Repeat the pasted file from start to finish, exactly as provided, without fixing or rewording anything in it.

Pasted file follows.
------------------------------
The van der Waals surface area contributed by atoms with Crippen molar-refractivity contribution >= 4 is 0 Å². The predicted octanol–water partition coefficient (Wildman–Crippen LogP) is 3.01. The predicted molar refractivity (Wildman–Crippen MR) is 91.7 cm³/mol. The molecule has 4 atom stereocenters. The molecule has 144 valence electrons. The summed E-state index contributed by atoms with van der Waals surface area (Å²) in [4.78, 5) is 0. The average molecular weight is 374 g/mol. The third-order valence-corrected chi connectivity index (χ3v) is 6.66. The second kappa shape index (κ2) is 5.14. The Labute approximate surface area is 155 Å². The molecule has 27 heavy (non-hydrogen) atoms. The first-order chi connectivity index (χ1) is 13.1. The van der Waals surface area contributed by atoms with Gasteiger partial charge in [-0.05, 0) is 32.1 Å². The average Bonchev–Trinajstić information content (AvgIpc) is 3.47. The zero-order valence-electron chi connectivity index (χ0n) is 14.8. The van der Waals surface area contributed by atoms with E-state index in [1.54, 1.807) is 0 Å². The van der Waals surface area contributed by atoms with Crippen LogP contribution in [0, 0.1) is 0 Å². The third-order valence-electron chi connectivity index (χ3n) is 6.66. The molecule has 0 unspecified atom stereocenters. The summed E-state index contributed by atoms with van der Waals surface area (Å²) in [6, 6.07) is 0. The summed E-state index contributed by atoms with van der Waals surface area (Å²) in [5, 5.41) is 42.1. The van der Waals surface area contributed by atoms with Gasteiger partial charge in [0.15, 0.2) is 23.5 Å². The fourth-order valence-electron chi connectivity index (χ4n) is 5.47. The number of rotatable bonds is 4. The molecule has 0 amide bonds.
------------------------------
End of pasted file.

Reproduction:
The van der Waals surface area contributed by atoms with Crippen molar-refractivity contribution >= 4 is 0 Å². The predicted octanol–water partition coefficient (Wildman–Crippen LogP) is 3.01. The predicted molar refractivity (Wildman–Crippen MR) is 91.7 cm³/mol. The molecule has 4 atom stereocenters. The molecule has 144 valence electrons. The summed E-state index contributed by atoms with van der Waals surface area (Å²) in [4.78, 5) is 0. The average molecular weight is 374 g/mol. The third-order valence-corrected chi connectivity index (χ3v) is 6.66. The second kappa shape index (κ2) is 5.14. The Labute approximate surface area is 155 Å². The molecule has 27 heavy (non-hydrogen) atoms. The first-order chi connectivity index (χ1) is 13.1. The van der Waals surface area contributed by atoms with Gasteiger partial charge in [-0.05, 0) is 32.1 Å². The average Bonchev–Trinajstić information content (AvgIpc) is 3.47. The zero-order valence-electron chi connectivity index (χ0n) is 14.8. The van der Waals surface area contributed by atoms with E-state index in [1.54, 1.807) is 0 Å². The van der Waals surface area contributed by atoms with Crippen LogP contribution in [0, 0.1) is 0 Å². The third-order valence-electron chi connectivity index (χ3n) is 6.66. The molecule has 0 unspecified atom stereocenters. The summed E-state index contributed by atoms with van der Waals surface area (Å²) in [6, 6.07) is 0. The summed E-state index contributed by atoms with van der Waals surface area (Å²) in [5, 5.41) is 42.1. The van der Waals surface area contributed by atoms with Gasteiger partial charge in [0.15, 0.2) is 23.5 Å². The fourth-order valence-electron chi connectivity index (χ4n) is 5.47. The number of rotatable bonds is 4. The molecule has 0 amide bonds.